March 1, 2009
In a poster presentation at CROI 2009 in Montreal, Canada, the AIDS Clinical Trials Group A5209 study evaluated the drug ezetimibe, when used with a common statin inhibitor (pravastatin, atorvastatin, or fluvastatin), for its ability to lower LDL cholesterol levels in people on stable HIV therapy. LDL is low density lipoprotein cholesterol, commonly referred to as bad cholesterol. Too much bad cholesterol can increase the risk of clogged arteries, heart attack and stroke. Optimally, LDL levels below 100mg/dL are desired.
In the study, everyone had LDL levels above 130 despite being on a cholesterol-lowering statin inhibitor. Average age of the study volunteers was 49 years while about 3 in 4 were men and 57% were people of color. Average CD4 count was 547 and nearly all had undetectable viral loads.
The study included 44 people who took 12 weeks of therapy with 10mg of ezetimibe or placebo in addition to a stable statin inhibitor therapy. After 12 weeks, ezetimibe and placebo were stopped for 4 weeks. After the fourth week of this "washout" phase, those who had taken placebo were given the 10mg ezetimibe therapy, and those who had been on ezetimibe were given 12 weeks of placebo. The therapy proved both safe and effective in lowering LDL cholesterol.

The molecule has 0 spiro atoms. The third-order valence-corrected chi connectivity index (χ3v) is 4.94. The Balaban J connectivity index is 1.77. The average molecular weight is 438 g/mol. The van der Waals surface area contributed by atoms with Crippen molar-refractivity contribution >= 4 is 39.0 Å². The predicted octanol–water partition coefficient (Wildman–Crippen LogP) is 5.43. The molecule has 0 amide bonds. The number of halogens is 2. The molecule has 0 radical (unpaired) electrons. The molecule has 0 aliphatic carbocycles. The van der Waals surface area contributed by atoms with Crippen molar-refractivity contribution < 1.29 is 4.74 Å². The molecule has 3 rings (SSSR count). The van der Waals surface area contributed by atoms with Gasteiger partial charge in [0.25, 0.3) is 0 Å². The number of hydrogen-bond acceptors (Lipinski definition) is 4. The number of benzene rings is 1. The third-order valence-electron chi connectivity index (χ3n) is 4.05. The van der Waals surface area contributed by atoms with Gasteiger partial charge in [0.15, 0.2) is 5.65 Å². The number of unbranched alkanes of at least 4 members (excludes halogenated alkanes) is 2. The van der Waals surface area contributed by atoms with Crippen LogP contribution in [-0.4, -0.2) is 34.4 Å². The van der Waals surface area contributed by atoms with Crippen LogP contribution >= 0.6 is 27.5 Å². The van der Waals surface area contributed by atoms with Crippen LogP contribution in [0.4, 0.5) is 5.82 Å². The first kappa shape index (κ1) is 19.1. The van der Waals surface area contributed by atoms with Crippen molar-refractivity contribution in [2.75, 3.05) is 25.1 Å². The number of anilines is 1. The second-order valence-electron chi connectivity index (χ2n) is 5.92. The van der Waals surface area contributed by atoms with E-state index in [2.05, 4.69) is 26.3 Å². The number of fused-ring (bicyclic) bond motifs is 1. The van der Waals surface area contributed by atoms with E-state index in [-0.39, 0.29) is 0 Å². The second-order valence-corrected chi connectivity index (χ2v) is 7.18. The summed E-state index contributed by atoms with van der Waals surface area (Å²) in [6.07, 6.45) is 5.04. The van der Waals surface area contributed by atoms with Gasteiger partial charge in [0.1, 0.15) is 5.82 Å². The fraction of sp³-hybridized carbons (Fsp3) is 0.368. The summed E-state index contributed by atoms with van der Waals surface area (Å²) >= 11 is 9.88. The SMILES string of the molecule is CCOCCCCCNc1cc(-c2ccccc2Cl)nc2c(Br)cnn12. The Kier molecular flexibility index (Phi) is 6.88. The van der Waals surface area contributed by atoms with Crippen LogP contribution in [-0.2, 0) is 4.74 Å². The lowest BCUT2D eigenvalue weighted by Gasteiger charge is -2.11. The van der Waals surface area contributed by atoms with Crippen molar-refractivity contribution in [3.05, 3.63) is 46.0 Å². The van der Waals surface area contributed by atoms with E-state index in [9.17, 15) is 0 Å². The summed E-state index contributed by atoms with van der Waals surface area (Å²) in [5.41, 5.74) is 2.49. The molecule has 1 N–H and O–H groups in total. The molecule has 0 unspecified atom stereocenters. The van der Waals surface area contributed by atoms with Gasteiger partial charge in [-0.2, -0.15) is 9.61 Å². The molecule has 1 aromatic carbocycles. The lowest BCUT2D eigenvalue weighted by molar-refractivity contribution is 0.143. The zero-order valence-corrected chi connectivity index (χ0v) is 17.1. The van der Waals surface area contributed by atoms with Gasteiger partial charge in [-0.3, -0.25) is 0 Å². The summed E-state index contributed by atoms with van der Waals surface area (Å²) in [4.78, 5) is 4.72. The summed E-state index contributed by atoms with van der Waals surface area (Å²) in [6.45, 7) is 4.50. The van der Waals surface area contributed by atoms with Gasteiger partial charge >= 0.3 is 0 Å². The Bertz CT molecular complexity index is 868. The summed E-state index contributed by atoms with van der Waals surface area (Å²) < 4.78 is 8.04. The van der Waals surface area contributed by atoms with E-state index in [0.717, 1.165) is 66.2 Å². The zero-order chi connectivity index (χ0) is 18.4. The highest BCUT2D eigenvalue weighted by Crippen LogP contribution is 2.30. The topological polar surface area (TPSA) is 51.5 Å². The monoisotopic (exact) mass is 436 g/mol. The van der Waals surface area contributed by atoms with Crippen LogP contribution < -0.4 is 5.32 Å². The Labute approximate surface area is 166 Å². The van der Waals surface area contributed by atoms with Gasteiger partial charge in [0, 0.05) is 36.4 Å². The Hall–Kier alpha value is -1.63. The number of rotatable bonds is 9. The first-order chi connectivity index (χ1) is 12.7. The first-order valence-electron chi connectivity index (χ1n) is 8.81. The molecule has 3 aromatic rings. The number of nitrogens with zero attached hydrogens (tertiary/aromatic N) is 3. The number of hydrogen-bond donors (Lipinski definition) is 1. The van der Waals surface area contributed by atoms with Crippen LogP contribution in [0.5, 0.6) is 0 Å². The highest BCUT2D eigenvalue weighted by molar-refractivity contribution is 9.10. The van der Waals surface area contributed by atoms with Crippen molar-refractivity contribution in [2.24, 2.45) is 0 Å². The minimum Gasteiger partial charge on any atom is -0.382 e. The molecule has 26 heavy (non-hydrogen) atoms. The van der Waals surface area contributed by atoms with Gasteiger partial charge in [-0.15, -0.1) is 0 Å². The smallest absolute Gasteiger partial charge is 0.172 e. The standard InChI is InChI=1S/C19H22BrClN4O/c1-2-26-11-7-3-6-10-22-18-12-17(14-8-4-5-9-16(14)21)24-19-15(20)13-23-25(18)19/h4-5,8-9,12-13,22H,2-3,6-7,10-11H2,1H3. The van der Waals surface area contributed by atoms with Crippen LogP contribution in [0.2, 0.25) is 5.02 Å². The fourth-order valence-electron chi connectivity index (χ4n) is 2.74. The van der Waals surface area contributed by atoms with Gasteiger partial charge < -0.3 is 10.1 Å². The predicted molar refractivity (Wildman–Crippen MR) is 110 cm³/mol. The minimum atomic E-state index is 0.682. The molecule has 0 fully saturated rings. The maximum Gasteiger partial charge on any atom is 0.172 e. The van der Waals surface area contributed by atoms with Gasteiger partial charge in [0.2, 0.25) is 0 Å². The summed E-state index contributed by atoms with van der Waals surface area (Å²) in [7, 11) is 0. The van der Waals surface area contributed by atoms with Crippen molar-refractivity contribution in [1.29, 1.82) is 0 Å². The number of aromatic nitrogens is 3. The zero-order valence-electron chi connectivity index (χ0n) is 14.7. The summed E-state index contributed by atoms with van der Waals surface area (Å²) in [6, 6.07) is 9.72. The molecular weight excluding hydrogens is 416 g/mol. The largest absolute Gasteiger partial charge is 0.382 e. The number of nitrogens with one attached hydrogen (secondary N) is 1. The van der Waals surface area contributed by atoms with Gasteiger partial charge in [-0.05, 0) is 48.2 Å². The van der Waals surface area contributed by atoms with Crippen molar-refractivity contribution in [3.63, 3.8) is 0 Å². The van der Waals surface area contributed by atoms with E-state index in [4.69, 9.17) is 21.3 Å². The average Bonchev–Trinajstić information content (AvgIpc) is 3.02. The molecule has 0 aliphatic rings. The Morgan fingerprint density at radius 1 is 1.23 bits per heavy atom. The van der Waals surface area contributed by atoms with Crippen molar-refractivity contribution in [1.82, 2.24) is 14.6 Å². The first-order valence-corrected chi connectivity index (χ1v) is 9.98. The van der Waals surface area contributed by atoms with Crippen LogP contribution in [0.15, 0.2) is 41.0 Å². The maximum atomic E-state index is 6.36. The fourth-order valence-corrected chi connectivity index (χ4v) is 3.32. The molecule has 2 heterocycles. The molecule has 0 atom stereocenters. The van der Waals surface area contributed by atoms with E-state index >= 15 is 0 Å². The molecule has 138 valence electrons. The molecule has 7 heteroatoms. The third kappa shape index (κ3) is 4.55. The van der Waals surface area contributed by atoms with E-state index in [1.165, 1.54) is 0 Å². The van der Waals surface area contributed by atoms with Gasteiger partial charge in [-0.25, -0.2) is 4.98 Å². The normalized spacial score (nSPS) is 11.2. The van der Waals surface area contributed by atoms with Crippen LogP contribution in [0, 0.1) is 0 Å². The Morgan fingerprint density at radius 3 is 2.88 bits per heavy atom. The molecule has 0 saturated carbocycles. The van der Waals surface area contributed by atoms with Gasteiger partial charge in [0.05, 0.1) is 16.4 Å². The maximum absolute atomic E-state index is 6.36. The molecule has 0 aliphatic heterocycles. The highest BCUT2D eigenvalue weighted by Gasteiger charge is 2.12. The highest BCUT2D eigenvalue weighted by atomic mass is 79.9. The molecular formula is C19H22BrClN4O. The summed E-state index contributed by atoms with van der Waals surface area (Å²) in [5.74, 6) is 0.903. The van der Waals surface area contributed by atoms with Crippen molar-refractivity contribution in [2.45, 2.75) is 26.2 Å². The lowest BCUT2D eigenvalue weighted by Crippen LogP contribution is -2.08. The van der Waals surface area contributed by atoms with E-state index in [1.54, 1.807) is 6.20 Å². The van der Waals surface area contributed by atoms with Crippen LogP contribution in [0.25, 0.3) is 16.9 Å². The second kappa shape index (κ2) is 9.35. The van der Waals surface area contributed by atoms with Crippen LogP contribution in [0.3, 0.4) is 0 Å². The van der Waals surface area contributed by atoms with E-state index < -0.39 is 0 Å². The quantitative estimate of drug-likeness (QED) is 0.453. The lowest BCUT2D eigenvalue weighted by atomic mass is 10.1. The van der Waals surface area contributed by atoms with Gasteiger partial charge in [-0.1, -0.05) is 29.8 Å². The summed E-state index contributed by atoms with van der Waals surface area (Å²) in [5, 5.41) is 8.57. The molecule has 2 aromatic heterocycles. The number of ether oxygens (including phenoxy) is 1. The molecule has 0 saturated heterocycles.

The study showed that adding ezetimibe with a statin inhibitor resulted in significant decreases in lipid levels, including LDL cholesterol, TC, ApoB and non-HDL cholesterol. More than 60% of participants experienced some degree of side effects, the most common being aches, pains and discomfort. Less common side effects were fever, nausea and vomiting, decreases in neutrophil counts, and increases in bilirubin.